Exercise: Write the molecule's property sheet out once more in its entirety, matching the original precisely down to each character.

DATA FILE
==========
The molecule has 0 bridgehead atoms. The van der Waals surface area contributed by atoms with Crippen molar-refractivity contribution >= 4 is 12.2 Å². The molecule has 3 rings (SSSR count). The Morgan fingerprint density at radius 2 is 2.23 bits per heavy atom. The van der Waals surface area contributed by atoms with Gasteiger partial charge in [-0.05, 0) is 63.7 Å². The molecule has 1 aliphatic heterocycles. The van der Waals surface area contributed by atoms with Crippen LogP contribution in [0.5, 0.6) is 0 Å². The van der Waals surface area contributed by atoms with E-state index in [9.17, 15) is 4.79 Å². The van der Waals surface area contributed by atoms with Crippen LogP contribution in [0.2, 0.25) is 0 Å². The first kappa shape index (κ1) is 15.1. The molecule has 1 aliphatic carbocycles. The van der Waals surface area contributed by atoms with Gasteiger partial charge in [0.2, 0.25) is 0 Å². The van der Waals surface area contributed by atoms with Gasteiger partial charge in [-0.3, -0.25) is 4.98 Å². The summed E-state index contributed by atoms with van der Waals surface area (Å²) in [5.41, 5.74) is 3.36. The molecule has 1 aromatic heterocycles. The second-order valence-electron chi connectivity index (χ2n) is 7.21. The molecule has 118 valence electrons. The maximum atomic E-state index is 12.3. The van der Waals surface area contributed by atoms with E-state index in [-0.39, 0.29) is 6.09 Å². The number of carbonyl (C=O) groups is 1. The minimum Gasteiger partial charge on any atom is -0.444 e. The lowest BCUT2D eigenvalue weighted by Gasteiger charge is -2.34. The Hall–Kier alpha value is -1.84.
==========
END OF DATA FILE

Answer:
The molecule has 0 bridgehead atoms. The van der Waals surface area contributed by atoms with Crippen molar-refractivity contribution >= 4 is 12.2 Å². The molecule has 3 rings (SSSR count). The Morgan fingerprint density at radius 2 is 2.23 bits per heavy atom. The van der Waals surface area contributed by atoms with Gasteiger partial charge in [-0.05, 0) is 63.7 Å². The molecule has 1 aliphatic heterocycles. The van der Waals surface area contributed by atoms with Crippen LogP contribution in [0.5, 0.6) is 0 Å². The van der Waals surface area contributed by atoms with E-state index in [9.17, 15) is 4.79 Å². The van der Waals surface area contributed by atoms with Crippen LogP contribution in [0.2, 0.25) is 0 Å². The first kappa shape index (κ1) is 15.1. The molecule has 1 aliphatic carbocycles. The van der Waals surface area contributed by atoms with Gasteiger partial charge in [0.2, 0.25) is 0 Å². The van der Waals surface area contributed by atoms with Gasteiger partial charge in [-0.3, -0.25) is 4.98 Å². The summed E-state index contributed by atoms with van der Waals surface area (Å²) in [5.41, 5.74) is 3.36. The molecule has 1 aromatic heterocycles. The second-order valence-electron chi connectivity index (χ2n) is 7.21. The molecule has 118 valence electrons. The maximum atomic E-state index is 12.3. The van der Waals surface area contributed by atoms with E-state index in [-0.39, 0.29) is 6.09 Å². The number of carbonyl (C=O) groups is 1. The minimum Gasteiger partial charge on any atom is -0.444 e. The lowest BCUT2D eigenvalue weighted by Gasteiger charge is -2.34. The Hall–Kier alpha value is -1.84.